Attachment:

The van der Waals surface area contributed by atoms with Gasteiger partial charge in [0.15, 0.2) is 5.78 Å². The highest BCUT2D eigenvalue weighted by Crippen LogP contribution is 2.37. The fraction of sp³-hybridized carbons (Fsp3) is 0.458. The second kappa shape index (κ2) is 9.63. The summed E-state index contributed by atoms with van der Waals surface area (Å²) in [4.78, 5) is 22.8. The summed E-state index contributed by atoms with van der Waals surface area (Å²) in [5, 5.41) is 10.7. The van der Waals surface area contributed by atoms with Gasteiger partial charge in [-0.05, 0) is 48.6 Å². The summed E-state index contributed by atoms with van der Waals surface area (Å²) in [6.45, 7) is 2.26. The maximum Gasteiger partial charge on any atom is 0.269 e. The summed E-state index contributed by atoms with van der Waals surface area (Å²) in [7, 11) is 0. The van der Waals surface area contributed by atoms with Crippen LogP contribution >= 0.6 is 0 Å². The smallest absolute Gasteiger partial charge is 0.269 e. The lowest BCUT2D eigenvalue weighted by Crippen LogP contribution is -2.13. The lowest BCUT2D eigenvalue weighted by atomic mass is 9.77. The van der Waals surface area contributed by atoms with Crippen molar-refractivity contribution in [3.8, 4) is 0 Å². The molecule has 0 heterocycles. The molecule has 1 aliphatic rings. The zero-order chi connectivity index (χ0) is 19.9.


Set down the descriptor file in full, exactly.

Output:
The van der Waals surface area contributed by atoms with Gasteiger partial charge in [0.15, 0.2) is 5.78 Å². The highest BCUT2D eigenvalue weighted by Crippen LogP contribution is 2.37. The fraction of sp³-hybridized carbons (Fsp3) is 0.458. The second kappa shape index (κ2) is 9.63. The summed E-state index contributed by atoms with van der Waals surface area (Å²) in [4.78, 5) is 22.8. The summed E-state index contributed by atoms with van der Waals surface area (Å²) in [5, 5.41) is 10.7. The van der Waals surface area contributed by atoms with Gasteiger partial charge in [-0.05, 0) is 48.6 Å². The summed E-state index contributed by atoms with van der Waals surface area (Å²) in [6.45, 7) is 2.26. The maximum Gasteiger partial charge on any atom is 0.269 e. The summed E-state index contributed by atoms with van der Waals surface area (Å²) in [7, 11) is 0. The van der Waals surface area contributed by atoms with Crippen LogP contribution >= 0.6 is 0 Å². The smallest absolute Gasteiger partial charge is 0.269 e. The lowest BCUT2D eigenvalue weighted by Crippen LogP contribution is -2.13. The lowest BCUT2D eigenvalue weighted by atomic mass is 9.77. The van der Waals surface area contributed by atoms with Crippen molar-refractivity contribution in [3.8, 4) is 0 Å². The molecule has 0 heterocycles. The molecule has 1 aliphatic rings. The zero-order chi connectivity index (χ0) is 19.9.